(Please note we aren’t attempting to fully describe HB 19-170 here. Our aim is to pull out certain components of the bill for discussion.)

Why Does Warrant of Habitability Now Include Mold Control?

The sight of mold in a residence tends to ignite fear. And if it appears to be “black mold,” the distress can increase dramatically. This tendency doesn’t need to be backed by factual evidence or science. It’s akin to the aversion towards snakes and spiders. The presence of any mold at all is reason enough for concern, no matter the color.


Lawsuits over mold are commonplace:

  • A San Diego jury recently awarded a family two million dollars for the “pain, suffering, and emotional distress” they endured from mold contamination in their military privatized housing unit.
  • The estate of a man (who died from causes other than mold) received $250,000 in a Florida lawsuit
  • The City of Lewiston, Maine, is filing civil lawsuits on behalf of tenants against landlords who allow mold and other habitability issues to go unchecked.

The addition of mold control as a stated requirement under Colorado law indicates that rental property management practices there will be under tighter scrutiny and that property owners in other states should review their own mold and dampness policies.

Tips on How Property Managers Can Comply with Mold Control Requirements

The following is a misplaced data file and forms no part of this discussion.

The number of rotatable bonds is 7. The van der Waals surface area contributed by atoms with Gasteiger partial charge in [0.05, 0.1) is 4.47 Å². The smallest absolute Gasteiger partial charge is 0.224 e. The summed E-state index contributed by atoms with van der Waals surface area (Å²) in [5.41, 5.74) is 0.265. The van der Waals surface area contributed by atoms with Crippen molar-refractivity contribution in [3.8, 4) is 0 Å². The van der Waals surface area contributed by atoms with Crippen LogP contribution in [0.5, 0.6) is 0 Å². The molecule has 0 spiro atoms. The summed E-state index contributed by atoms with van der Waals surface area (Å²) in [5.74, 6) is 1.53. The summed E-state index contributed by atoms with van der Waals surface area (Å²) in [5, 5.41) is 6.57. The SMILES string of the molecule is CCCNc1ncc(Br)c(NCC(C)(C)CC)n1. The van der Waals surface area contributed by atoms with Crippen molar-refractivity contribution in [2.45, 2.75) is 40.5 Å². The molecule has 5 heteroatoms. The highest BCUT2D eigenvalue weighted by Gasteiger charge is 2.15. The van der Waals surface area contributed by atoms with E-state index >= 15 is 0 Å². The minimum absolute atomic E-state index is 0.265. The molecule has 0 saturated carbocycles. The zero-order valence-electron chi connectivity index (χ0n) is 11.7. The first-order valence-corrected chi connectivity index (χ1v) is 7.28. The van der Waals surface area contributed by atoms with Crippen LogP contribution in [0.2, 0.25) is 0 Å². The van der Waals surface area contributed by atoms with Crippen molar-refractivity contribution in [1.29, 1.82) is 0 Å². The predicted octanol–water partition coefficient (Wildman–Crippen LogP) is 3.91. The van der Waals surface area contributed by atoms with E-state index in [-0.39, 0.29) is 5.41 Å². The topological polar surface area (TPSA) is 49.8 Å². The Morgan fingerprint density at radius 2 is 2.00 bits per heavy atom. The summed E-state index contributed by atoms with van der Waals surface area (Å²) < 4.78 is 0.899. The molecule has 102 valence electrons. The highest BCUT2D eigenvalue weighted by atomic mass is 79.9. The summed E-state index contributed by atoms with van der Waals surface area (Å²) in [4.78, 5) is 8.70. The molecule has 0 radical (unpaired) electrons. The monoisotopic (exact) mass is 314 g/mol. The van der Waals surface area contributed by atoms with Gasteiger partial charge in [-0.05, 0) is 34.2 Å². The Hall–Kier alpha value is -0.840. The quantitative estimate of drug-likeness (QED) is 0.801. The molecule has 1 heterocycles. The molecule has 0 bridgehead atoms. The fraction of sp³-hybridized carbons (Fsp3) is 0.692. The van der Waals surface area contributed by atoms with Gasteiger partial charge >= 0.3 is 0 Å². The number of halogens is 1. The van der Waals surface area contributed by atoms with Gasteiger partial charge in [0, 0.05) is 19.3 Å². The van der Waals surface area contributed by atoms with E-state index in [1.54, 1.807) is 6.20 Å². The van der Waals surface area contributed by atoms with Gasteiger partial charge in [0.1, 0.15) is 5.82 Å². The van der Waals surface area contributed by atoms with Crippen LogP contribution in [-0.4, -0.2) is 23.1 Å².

Sponsors of the bill proposed the new rules as a means of “increasing tenant protections relating to the residential warrant of habitability.” That goal certainly addresses a worthwhile humanitarian purpose, but many landlords claim habitability issues — especially where mold is concerned — are most often due to neglect of the property by the occupants, not by the owners.

One landlord related the following story:

[In one case] I provided a dehumidifier and instructed tenants not to store items in the basement, but I still received complaints about mold. Upon inspection, I found the dehumidifier was unplugged and placed in a corner. There were stacks of cardboard boxes full of clothing strewn about the basement. Additionally, the tenant had removed the dryer exhaust pipe from the outside vent, so all of the humid air was circulating in the basement. Of course there was mold.

A property manager told us this:

We have an owner that just got hit with a $3,500 mold clean-up job because the previous tenant didn’t report a leaking pipe that caused the problem. It was caught at the move-out inspection. What are the chances we will recover the cost of the work from the tenant? Slim to none. Other times, we’ve seen cases where tenant neglect created the mold growth, yet they blamed it on property management and sued for “health and mental anguish” damages. It’s terrible.

We know there are landlords who neglect their duties towards tenants, but our experience at FACS is that owners want people who live in their rental units to be comfortable, safe, and pleased with the property. Heartless landlords are the exception, not the rule.

Intentions aren’t the focus, though, when you end up in court attempting to defend yourself and your company against the claim that you failed to live up to the warrant of habitability (stated or implied).